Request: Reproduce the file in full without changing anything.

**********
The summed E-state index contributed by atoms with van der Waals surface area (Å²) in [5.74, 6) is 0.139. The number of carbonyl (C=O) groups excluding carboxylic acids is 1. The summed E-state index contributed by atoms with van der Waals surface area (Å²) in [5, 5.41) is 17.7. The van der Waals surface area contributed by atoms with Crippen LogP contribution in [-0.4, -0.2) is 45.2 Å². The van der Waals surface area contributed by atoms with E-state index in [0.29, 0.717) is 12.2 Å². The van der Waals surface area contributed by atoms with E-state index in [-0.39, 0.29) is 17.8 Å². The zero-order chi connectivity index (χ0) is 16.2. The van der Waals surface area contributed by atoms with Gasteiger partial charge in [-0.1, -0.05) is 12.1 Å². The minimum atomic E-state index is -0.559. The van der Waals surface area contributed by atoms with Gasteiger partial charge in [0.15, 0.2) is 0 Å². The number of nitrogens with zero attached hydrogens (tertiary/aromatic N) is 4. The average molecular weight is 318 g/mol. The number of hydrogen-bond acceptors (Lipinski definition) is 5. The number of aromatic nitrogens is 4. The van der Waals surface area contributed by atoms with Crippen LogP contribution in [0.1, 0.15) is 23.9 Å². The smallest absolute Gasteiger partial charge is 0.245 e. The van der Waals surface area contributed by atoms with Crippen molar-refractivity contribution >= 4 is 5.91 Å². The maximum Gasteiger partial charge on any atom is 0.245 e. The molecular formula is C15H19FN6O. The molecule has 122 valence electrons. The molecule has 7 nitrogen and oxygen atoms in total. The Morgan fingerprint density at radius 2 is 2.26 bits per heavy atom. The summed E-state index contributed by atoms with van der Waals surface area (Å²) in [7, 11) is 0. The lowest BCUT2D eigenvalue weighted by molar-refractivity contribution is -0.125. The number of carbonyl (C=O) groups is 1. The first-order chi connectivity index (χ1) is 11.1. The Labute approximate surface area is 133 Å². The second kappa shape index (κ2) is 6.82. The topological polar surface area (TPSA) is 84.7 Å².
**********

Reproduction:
The summed E-state index contributed by atoms with van der Waals surface area (Å²) in [5.74, 6) is 0.139. The number of carbonyl (C=O) groups excluding carboxylic acids is 1. The summed E-state index contributed by atoms with van der Waals surface area (Å²) in [5, 5.41) is 17.7. The van der Waals surface area contributed by atoms with Crippen LogP contribution in [-0.4, -0.2) is 45.2 Å². The van der Waals surface area contributed by atoms with E-state index in [0.29, 0.717) is 12.2 Å². The van der Waals surface area contributed by atoms with E-state index in [-0.39, 0.29) is 17.8 Å². The zero-order chi connectivity index (χ0) is 16.2. The van der Waals surface area contributed by atoms with Gasteiger partial charge in [-0.1, -0.05) is 12.1 Å². The minimum atomic E-state index is -0.559. The van der Waals surface area contributed by atoms with Gasteiger partial charge in [0.15, 0.2) is 0 Å². The number of nitrogens with zero attached hydrogens (tertiary/aromatic N) is 4. The average molecular weight is 318 g/mol. The number of hydrogen-bond acceptors (Lipinski definition) is 5. The number of aromatic nitrogens is 4. The van der Waals surface area contributed by atoms with Crippen LogP contribution in [0.1, 0.15) is 23.9 Å². The smallest absolute Gasteiger partial charge is 0.245 e. The van der Waals surface area contributed by atoms with Crippen molar-refractivity contribution >= 4 is 5.91 Å². The maximum Gasteiger partial charge on any atom is 0.245 e. The molecular formula is C15H19FN6O. The molecule has 122 valence electrons. The molecule has 7 nitrogen and oxygen atoms in total. The Morgan fingerprint density at radius 2 is 2.26 bits per heavy atom. The summed E-state index contributed by atoms with van der Waals surface area (Å²) in [7, 11) is 0. The lowest BCUT2D eigenvalue weighted by molar-refractivity contribution is -0.125. The number of carbonyl (C=O) groups is 1. The first-order chi connectivity index (χ1) is 11.1. The Labute approximate surface area is 133 Å². The second kappa shape index (κ2) is 6.82. The topological polar surface area (TPSA) is 84.7 Å².